Preparation to Face Persecution
AFTER instructing his apostles in methods of carrying out the preaching work, Jesus warns them about opposers. He says: “Look! I am sending you forth as sheep amidst wolves . . . Be on your guard against men; for they will deliver you up to local courts, and they will scourge you in their synagogues. Why, you will be haled before governors and kings for my sake.”
Despite the severe persecution his followers will face, Jesus reassuringly promises: “When they deliver you up, do not become anxious about how or what you are to speak; for what you are to speak will be given you in that hour; for the ones speaking are not just you, but it is the spirit of your Father that speaks by you.”
“Further,” Jesus continues, “brother will deliver up brother to death, and a father his child, and children will rise up against parents and will have them put to death.” He adds: “You will be objects of hatred by all people on account of my name; but he that has endured to the end is the one that will be saved.”
The preaching is of primary importance. For this reason Jesus emphasizes the need for discretion in order to remain free to carry out the work. “When they persecute you in one city, flee to another,” he says, “for truly I say to you, You will by no means complete the circuit of the cities of Israel until the Son of man arrives.”
It is true that Jesus gave this instruction, warning, and encouragement to his 12 apostles, but it was also meant for those who would share in the worldwide preaching after his death and resurrection. This is shown by his saying that his disciples would be ‘hated by all people,’ not just by the Israelites to whom the apostles were sent to preach. Further, the apostles evidently were not haled before governors and kings when Jesus sent them out on their short preaching campaign. Moreover, believers were not then delivered up to death by family members.
So when saying that his disciples would not complete their circuit of preaching “until the Son of man arrives,” Jesus was prophetically telling us that his disciples would not complete the circuit of the entire inhabited earth with the preaching about God’s established Kingdom before the glorified King Jesus Christ would arrive as Jehovah’s executional officer at Armageddon.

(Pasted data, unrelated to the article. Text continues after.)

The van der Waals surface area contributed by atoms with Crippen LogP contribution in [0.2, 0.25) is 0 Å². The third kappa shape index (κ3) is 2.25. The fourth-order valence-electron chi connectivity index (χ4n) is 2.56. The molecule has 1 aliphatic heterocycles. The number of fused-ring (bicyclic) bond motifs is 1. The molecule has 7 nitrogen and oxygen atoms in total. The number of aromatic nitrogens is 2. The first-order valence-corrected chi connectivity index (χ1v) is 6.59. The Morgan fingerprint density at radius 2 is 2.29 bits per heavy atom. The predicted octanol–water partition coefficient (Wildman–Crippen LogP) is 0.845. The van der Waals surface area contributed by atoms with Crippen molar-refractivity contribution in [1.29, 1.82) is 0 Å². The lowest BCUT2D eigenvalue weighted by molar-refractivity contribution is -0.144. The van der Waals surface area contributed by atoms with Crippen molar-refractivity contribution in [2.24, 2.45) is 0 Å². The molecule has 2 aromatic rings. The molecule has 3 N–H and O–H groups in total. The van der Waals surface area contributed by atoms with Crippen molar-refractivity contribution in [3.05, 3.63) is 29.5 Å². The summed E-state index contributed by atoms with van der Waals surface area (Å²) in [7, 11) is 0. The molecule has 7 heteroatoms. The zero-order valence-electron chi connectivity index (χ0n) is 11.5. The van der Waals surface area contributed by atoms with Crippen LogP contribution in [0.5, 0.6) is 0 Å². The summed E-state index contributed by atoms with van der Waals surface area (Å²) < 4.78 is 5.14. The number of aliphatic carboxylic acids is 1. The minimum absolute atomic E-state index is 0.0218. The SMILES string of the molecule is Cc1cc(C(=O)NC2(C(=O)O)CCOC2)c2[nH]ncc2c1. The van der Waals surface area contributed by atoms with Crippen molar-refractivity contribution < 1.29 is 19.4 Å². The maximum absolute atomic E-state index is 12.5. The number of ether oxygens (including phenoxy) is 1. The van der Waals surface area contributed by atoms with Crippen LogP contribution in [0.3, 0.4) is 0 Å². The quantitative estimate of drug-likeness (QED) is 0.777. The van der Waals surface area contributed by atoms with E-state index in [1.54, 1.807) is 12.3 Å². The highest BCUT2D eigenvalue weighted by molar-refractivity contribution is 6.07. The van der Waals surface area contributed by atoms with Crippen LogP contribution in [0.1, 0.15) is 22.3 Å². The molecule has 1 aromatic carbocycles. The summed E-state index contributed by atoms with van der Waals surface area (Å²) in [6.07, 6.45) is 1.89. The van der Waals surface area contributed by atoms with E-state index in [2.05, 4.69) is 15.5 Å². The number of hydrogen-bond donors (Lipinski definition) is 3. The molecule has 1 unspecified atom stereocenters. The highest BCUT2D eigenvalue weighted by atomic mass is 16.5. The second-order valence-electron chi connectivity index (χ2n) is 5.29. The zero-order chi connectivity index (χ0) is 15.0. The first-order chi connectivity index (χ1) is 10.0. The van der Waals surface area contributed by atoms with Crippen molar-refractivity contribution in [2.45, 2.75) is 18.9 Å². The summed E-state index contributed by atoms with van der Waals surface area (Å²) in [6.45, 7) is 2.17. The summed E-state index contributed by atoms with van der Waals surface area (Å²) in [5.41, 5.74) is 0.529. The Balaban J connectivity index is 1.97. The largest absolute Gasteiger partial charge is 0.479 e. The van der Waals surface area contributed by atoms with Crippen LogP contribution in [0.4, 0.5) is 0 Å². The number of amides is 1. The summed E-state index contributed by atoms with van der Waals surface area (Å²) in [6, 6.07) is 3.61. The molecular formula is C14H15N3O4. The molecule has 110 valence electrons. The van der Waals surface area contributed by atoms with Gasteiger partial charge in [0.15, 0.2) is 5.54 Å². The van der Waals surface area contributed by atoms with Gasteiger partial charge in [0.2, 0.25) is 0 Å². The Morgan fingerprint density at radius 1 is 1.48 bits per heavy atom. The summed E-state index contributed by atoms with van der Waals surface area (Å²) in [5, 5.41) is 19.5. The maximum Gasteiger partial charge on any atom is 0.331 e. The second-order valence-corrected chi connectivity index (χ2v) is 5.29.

Continuing his preaching instructions, Jesus says: “A disciple is not above his teacher, nor a slave above his lord.” So Jesus’ followers must expect to receive the same ill-treatment and persecution as he did for preaching God’s Kingdom. Yet he admonishes: “Do not become fearful of those who kill the body but cannot kill the soul; but rather be in fear of him that can destroy both soul and body in Gehenna.”
Jesus was to set the example in this matter. He would fearlessly endure death rather than compromise his loyalty to the One with all power, Jehovah God. Yes, it is Jehovah who can destroy one’s “soul” (meaning in this instance one’s future prospects as a living soul) or can instead resurrect a person to enjoy everlasting life. What a loving, compassionate heavenly Father Jehovah is!
Jesus next encourages his disciples with an illustration that highlights Jehovah’s loving care for them. “Do not two sparrows sell for a coin of small value?” he asks. “Yet not one of them will fall to the ground without your Father’s knowledge. But the very hairs of your head are all numbered. Therefore have no fear: you are worth more than many sparrows.”
The Kingdom message Jesus commissions his disciples to proclaim will divide households, as certain family members accept it and others reject it. “Do not think I came to put peace upon the earth,” he explains. “I came to put, not peace, but a sword.” Thus, for a family member to embrace Bible truth requires courage. “He that has greater affection for father or mother than for me is not worthy of me,” Jesus observes, “and he that has greater affection for son or daughter than for me is not worthy of me.”
Concluding his instructions, Jesus explains that those who receive his disciples receive him also. “And whoever gives one of these little ones only a cup of cold water to drink because he is a disciple, I tell you truly, he will by no means lose his reward.” Matthew 10:16-42.
▪ What warnings does Jesus provide his disciples?
▪ What encouragement and comfort does he give them?
▪ Why do Jesus’ instructions apply also to modern-day Christians?
▪ In what way is a disciple of Jesus not above his teacher?